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Vāchaspati Misra

From Wikipedia, the free encyclopedia

Vāchaspati Miśra
Born9th/10th century CE[1][2][3]
Mithila (modern-day Bihar, India)
Diedunknown, 9th/10th century CE[1]
PhilosophyAdvaita Vedanta, Hinduism

Vachaspati Mishra (IAST: Vācaspati Miśra), was a ninth or tenth century[1][2][3] Indian Hindu philosopher of the Advaita Vedanta tradition, who wrote bhashya (commentaries) on key texts of almost every 9th-century school of Hindu philosophy.[4][3] He also wrote an independent treatise on grammar, Tattvabindu, or Drop of Truth, which focuses on Mīmāṃsā theories of sentence meaning.


Vāchaspati Misra was born into a Maithil Brahmin family in Andhra Tharhi, Madhubani, Bihar.[5][3] Little is known about Vāchaspati Miśra's life, and the earliest text that has been dated with certainty is from 840 CE, and he was at least one generation younger than Adi Śaṅkara.[2] However, an alternate date for the same text may be 976 CE, according to some scholars; a confusion that is based on whether Hindu Śaka or Vikrama era  calendar is used for the dating purposes.[3]

He was a student of Maṇḍana Miśra, who was his main inspirator. He harmonised Shankara's thought with that of Mandana Miśra.[6][web 1] According to Advaita tradition, Shankara reincarnated as Vachaspati Miśra "to popularise the Advaita System through his Bhamati."[7]

He wrote so broadly on various branches of Indian philosophy that later Indian scholars called him the "one for whom all systems are his own", or in Sanskrit, a sarva-tantra-sva-tantra.[8]

Bhamati school

The Bhamati school, named after Vāchaspati Miśra's commentary on Shankara's Brahma Sutra Bhashya,[web 1][web 2] takes an ontological approach. It sees the Jiva as the source of avidya.[web 1] It sees meditation as the main factor in the acquirement of liberation, while the study of the Vedas and reflection are additional factors.[9]



Vāchaspati Miśra was a prolific scholar and his writings are extensive, including bhasyas  (commentaries) on key texts of almost every 9th-century school of Hindu philosophy, with notes on non-Hindu or nāstika traditions such as Buddhism and Charvaka.[4][3]

Vāchaspati Miśra wrote the Bhamati, a commentary on Shankara's Brahma Sutra Bhashya, and the Brahmatattva-samiksa, a commentary on Mandana Mishra's Brahma-siddhi. It is believed that the name of his most famous work "Bhāmatī" was inspired by his devout wife.[citation needed]

He wrote other influential commentaries, such as Tattvakaumudi on Sāṃkhyakārika;[10] Nyāyasucinibandha on Nyāya-sūtras;[1] Nyāyakānika (an Advaita work on science of reason), Tattvasamikṣa (lost work), Nyāya-vārttika-tātparyaṭīkā (a subcommentary on the Nyāya-sūtras), Tattva-vaiśāradī on Yogasūtra, and others.[3]

While some known works of Vāchaspati Miśra are now lost, numerous others exist. Over ninety medieval era manuscripts, for example, in different parts of India have been found of his Tattvakaumudi, which literally means "Moonlight on the Truth".[3] This suggests that his work was sought and influential. A critical edition of Tattvakaumudi was published by Srinivasan[who?] in 1967.[3]

Tattvabindu - theory of meaning

In Tattvabindu Vachaspati Mishra develops principles of hermeneutics, and discusses the "Theory of Meaning" for the Mīmāṃsā school of Hindu philosophy.[3] This is an influential work, and attempted to resolve some of the interpretation disputes on classical Sanskrit texts. Vāchaspati examines five competing theories of linguistic meaning:[8][11]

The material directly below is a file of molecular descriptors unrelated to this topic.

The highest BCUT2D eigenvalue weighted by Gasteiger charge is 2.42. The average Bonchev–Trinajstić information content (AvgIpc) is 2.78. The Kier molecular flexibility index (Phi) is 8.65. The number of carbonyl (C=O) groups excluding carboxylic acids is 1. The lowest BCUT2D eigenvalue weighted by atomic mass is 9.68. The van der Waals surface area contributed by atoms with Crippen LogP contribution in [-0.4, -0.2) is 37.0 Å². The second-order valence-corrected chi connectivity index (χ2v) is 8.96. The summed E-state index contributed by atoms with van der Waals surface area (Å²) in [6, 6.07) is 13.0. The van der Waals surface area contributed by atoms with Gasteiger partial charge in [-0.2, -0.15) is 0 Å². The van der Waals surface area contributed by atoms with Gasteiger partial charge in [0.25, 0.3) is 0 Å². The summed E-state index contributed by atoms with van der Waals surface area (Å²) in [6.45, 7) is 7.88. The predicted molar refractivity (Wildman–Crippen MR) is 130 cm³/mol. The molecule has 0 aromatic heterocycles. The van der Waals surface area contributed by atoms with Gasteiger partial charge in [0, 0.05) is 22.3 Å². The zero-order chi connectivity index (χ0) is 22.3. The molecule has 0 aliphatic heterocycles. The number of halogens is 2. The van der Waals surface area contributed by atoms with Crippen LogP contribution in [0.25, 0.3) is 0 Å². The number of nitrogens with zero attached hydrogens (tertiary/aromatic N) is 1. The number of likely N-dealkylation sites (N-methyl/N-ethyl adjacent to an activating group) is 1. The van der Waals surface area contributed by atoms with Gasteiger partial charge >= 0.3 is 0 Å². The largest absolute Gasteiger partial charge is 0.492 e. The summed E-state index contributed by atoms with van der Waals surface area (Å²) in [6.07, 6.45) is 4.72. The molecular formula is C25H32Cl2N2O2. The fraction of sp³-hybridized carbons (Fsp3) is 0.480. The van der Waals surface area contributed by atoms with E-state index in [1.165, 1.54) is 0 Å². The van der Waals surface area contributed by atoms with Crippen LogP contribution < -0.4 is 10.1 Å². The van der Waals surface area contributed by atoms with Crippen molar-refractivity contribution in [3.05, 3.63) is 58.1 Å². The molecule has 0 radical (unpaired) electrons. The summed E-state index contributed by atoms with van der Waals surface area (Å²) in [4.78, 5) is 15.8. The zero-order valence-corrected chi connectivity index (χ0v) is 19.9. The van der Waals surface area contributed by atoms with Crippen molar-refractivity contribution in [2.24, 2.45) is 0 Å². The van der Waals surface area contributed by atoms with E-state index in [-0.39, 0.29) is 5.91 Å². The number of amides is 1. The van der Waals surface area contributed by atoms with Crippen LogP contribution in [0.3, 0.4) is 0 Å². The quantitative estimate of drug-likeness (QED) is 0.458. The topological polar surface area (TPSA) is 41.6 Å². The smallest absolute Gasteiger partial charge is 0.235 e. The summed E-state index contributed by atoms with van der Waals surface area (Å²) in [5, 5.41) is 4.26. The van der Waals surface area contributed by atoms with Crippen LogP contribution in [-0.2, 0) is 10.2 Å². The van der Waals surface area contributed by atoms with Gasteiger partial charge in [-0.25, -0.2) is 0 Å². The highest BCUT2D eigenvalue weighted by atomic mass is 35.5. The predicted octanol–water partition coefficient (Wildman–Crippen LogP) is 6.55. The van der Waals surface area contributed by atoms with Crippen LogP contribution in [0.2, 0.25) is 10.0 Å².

• Mandana Misra's (sphoṭavāda), which involves grasping the meaning of a word or sentence by perceiving a sphoṭa or single holistic sound, which is distinct from the elements (sounds or characters) that make up the word or sentence;
  • the Nyāya theory which involves concatenating the memory traces (saṃskāra) of momentary components of a word or sentence when we hear the final momentary component;
  • the similar Mīmāmsā theory, according to which our grasp of the meaning of a sentence lies in the memory traces created by the words; and
  • the Prābhākara Mīmāmsā theory, anvitābhidhānavāda, "the view on which denotation is constituted by what is connected." On this view, sentence-meaning is derived from the meanings of its words, which is fully given only by syntactic relations with the other words — no sphoṭa or memory traces are required; and
  • the Bhāṭṭa Mīmāṃsā theory, abhihitānvayavāda, or "the view on which connection (anvaya) is constituted by what has been denoted." On this view, word-meaning is denoted entirely first (abhihita) and then individual word-meanings are connected by means of lakṣaṇā (implication). Vāchaspati concurs with the Bhāṭṭa view, when he employs in other contexts, such as the Nyāya sub-commentary, the Nyāya-vārttika-tātparya-ṭīkā, and the Tattva-vaiśāradī.[8]


  1. ^ a b c d Fowler 2002, p. 129.
  2. ^ a b c Isaeva 1993, p. 85-86.
  3. ^ a b c d e f g h i j Larson & Bhattacharya 1987, p. 301-312.
  4. ^ a b Chatterji 1912, p. vi.
  5. ^ Bagchi, Jhunu (1993). The History and Culture of the Pālas of Bengal and Bihar, Cir. 750 A.D.-cir. 1200 A.D. Abhinav Publications. ISBN 978-81-7017-301-4.
  6. ^ Roodurmun 2002, p. 35.
  7. ^ Roodurmun 2002, p. 34.
  8. ^ a b c Phillips 2015.
  9. ^ Roodurmun 2002, p. 37.
  10. ^ Isaeva 1993, p. 124].
  11. ^ Ranganath 1999.



Further reading

  • S.S. Hasurkar, Vācaspati Miśra on Advaita Vedanta. Darbhanga: Mithila Institute of Post-Graduate Studies, 1958.
  • Karl H. Potter, "Vācaspati Miśra" (in Robert L. Arrington [ed.]. A Companion to the Philosophers. Oxford: Blackwell, 2001. ISBN 0-631-22967-1)
  • J.N. Mohanty, Classican Indian Philosophy. Oxford: Rowman & Littlefield, 2000. ISBN 0-8476-8933-6
  • V.N. Sheshagiri Rao, Vācaspati's Contribution to Advaita. Mysore: Samvit Publishers, 1984.

External links

This page was last edited on 22 January 2024, at 11:57
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